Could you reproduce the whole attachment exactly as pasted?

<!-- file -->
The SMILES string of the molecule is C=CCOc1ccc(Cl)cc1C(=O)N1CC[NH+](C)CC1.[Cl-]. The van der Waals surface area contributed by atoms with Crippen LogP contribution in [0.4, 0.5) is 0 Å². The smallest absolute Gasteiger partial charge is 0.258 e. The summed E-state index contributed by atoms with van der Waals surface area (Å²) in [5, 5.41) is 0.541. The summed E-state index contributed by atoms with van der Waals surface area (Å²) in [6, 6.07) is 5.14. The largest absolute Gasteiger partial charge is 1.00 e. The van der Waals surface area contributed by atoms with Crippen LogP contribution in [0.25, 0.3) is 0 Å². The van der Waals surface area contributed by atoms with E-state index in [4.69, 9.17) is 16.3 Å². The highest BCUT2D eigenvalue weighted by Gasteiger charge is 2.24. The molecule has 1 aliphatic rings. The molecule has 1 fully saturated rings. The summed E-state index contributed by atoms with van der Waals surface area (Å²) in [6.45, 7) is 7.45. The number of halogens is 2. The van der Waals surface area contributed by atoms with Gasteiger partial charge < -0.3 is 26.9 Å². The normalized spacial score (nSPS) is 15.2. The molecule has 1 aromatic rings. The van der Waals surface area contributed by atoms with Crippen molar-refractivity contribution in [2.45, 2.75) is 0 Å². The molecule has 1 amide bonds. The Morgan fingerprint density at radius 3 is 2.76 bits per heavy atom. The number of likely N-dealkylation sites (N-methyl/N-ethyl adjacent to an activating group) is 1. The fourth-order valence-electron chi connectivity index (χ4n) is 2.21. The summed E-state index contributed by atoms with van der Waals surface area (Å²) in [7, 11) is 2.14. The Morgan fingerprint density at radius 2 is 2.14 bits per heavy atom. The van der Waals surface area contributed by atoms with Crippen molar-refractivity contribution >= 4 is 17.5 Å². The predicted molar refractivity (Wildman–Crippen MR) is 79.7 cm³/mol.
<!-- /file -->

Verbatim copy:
The SMILES string of the molecule is C=CCOc1ccc(Cl)cc1C(=O)N1CC[NH+](C)CC1.[Cl-]. The van der Waals surface area contributed by atoms with Crippen LogP contribution in [0.4, 0.5) is 0 Å². The smallest absolute Gasteiger partial charge is 0.258 e. The summed E-state index contributed by atoms with van der Waals surface area (Å²) in [5, 5.41) is 0.541. The summed E-state index contributed by atoms with van der Waals surface area (Å²) in [6, 6.07) is 5.14. The largest absolute Gasteiger partial charge is 1.00 e. The van der Waals surface area contributed by atoms with Crippen LogP contribution in [0.25, 0.3) is 0 Å². The van der Waals surface area contributed by atoms with E-state index in [4.69, 9.17) is 16.3 Å². The highest BCUT2D eigenvalue weighted by Gasteiger charge is 2.24. The molecule has 1 aliphatic rings. The molecule has 1 fully saturated rings. The summed E-state index contributed by atoms with van der Waals surface area (Å²) in [6.45, 7) is 7.45. The number of halogens is 2. The van der Waals surface area contributed by atoms with Gasteiger partial charge < -0.3 is 26.9 Å². The normalized spacial score (nSPS) is 15.2. The molecule has 1 aromatic rings. The van der Waals surface area contributed by atoms with Crippen molar-refractivity contribution in [2.45, 2.75) is 0 Å². The molecule has 1 amide bonds. The Morgan fingerprint density at radius 3 is 2.76 bits per heavy atom. The number of likely N-dealkylation sites (N-methyl/N-ethyl adjacent to an activating group) is 1. The fourth-order valence-electron chi connectivity index (χ4n) is 2.21. The summed E-state index contributed by atoms with van der Waals surface area (Å²) in [7, 11) is 2.14. The Morgan fingerprint density at radius 2 is 2.14 bits per heavy atom. The van der Waals surface area contributed by atoms with Crippen molar-refractivity contribution >= 4 is 17.5 Å². The predicted molar refractivity (Wildman–Crippen MR) is 79.7 cm³/mol.